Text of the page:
In other words by virtue of section 91(3) of the Evidence Act Cap 112 Laws of the Federation of Nigeria 1990, any statement made by a person interested at a time when proceedings were pending or anticipated involving a dispute as to any fact which the statement might tend to establish is inadmissible. See Salako vs. Williams (1998) 11 NWLR (Pt. 974) 565. However, as rightly submitted by Respondents’ counsel, expert evidence is treated as an exception to Section 91(3) of the Evidence Act. In Apena vs. Aiyetobe supra it was held that a surveyor or any expert in his field of knowledge who makes a statement in any form in respect of a matter in court at any stage of the proceedings is generally regarded as a person who has no temptation to depart from the truth as he sees it from his professional expertise. The submission of Appellants counsel on this issue is not tenable as there is no evidence to support his conclusion that DW2 as handwriting analyst made the report to favour the Respondents because they paid him. There must be a real likelihood of bias before a person making a statement can be said to be a “person interested” within the meaning of section 91(3) of the Evidence Act. In the instant case there is no evidence on record.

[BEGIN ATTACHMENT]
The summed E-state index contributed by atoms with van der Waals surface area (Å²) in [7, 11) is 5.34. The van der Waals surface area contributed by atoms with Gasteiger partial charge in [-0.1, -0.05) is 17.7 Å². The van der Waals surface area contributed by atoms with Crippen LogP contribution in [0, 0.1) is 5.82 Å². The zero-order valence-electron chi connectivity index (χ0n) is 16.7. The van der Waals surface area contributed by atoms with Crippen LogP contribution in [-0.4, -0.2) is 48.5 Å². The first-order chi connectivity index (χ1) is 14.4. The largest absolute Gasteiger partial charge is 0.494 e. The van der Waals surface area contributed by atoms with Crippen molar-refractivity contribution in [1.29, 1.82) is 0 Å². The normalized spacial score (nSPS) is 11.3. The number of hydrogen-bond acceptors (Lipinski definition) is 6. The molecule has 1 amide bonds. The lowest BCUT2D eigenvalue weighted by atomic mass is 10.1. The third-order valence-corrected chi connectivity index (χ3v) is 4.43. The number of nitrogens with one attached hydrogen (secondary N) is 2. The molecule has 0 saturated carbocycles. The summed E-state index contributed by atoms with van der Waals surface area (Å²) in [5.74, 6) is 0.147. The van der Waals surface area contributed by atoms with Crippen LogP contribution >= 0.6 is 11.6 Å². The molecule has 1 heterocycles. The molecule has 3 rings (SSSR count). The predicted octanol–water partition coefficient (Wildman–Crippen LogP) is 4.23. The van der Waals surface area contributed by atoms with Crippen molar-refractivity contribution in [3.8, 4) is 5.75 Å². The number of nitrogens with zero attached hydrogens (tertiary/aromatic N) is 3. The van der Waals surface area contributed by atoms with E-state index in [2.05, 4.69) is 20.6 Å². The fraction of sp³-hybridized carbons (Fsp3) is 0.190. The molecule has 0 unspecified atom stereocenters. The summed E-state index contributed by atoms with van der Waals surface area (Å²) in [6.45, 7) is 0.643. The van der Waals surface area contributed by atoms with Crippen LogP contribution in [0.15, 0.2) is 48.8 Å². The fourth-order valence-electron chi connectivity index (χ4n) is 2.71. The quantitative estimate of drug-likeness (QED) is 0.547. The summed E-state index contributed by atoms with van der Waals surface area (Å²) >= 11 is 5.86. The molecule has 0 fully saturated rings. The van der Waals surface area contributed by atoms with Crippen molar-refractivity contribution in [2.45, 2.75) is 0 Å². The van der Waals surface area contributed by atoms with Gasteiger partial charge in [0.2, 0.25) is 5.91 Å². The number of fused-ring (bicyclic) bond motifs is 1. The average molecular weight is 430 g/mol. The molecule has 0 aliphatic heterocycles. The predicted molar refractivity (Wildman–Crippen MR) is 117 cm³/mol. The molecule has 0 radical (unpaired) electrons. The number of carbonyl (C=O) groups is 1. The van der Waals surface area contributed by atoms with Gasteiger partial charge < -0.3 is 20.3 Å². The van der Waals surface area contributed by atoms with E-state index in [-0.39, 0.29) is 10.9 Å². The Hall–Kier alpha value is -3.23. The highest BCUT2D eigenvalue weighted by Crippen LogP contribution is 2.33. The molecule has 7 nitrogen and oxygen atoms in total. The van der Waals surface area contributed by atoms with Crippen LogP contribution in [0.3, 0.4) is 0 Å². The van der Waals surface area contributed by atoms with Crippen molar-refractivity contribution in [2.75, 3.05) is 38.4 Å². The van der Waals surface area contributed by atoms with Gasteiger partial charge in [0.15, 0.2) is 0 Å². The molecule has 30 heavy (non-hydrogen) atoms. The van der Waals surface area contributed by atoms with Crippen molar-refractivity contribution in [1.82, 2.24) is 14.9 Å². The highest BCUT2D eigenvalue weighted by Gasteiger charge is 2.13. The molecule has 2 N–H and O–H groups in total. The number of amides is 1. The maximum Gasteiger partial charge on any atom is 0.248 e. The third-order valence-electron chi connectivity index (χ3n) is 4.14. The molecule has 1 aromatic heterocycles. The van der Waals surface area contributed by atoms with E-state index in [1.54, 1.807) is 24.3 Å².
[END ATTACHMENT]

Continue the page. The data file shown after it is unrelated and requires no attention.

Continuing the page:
— A.G. Mshelia, JCA. Ize-Iyamu v Alonge & Ors. (2007) – CA/L/184/03